*Ecto music: generally (but not always) female vocals; music that’s hard to categorize into a specific existing genre (i.e. not really pop or rock, and definitely not country, opera, soul, blues, jazz or anything else you can put a definite name to, unless it’s a cover or a style choice for a specific song); lyrics that almost always have meaning; generally (but not always) independent artists; generally (but not always) never gets played on regular radio or other mainstream media; see: Happy Rhodes, Kate Bush, Noe Venable, Jane Siberry, Jeff Buckley

Unfortunately, it was 4 years ago that I listened to them, and I remember next to nothting.
I don’t know why this didn’t come to mind, but thankfully the member formerly known as Big Bad Voodoo Lou suggested Kimwa Dawson and the link below.
Thanks again BBVL.
I want to say Kimwa Dawson reminds me of the style, but that may just be becasue I recently watched Juno, and listened to a few of her songs online.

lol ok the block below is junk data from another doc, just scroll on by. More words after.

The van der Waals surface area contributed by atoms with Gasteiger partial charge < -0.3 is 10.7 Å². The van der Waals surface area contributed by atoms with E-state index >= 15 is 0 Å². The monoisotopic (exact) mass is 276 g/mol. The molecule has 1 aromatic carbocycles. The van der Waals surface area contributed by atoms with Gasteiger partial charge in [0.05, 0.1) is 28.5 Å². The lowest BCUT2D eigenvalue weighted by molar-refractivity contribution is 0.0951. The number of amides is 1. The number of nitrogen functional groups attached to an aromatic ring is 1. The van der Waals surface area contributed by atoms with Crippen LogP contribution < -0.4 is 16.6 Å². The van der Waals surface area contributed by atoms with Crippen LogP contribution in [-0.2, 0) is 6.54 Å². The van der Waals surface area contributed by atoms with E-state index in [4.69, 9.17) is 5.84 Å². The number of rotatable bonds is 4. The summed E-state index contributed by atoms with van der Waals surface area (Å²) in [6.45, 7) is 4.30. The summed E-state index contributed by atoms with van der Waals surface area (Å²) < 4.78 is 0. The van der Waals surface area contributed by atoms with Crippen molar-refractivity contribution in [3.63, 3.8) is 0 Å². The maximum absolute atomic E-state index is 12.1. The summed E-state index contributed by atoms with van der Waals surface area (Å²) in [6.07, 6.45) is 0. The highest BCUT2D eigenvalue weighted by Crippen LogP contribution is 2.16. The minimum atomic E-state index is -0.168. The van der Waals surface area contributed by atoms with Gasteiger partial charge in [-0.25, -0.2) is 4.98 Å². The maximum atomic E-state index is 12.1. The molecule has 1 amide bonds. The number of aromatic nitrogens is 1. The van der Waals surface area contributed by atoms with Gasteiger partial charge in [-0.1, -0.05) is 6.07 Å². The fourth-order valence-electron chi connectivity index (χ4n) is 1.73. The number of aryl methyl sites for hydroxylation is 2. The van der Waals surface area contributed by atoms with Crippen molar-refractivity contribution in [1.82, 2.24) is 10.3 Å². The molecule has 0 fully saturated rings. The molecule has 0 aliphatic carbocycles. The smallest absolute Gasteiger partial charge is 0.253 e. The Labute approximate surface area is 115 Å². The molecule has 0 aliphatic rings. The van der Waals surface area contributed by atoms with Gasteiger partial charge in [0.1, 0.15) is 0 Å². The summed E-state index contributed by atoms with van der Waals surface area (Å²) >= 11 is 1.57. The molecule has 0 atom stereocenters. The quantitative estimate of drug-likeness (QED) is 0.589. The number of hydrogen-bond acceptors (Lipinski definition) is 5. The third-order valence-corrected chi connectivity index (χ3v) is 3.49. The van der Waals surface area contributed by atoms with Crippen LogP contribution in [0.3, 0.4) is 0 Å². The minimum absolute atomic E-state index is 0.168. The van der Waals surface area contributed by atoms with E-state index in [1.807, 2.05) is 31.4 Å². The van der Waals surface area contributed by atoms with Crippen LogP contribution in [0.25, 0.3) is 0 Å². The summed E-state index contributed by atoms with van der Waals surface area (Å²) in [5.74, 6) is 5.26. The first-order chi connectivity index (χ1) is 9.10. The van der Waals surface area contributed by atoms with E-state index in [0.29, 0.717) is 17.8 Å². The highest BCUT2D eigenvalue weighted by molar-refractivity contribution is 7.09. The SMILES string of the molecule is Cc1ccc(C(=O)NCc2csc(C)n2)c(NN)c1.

Here is a song that seems kind of like the style I remember, featured in Juno I believe:

Hmmm, I’ll have to check out some of those artists in the echo style and the ones you pointed out above.

Sleater-Kinney does a lot of this (especially on The Hot Rock album), but the style is a lot more aggressive than the Kimwa Dawson. Also, it’s unclear to me whether you want the round style (where the same lyrics are layered, just offset by time), or two completely different lyrics sung over each other, which is what S-K do.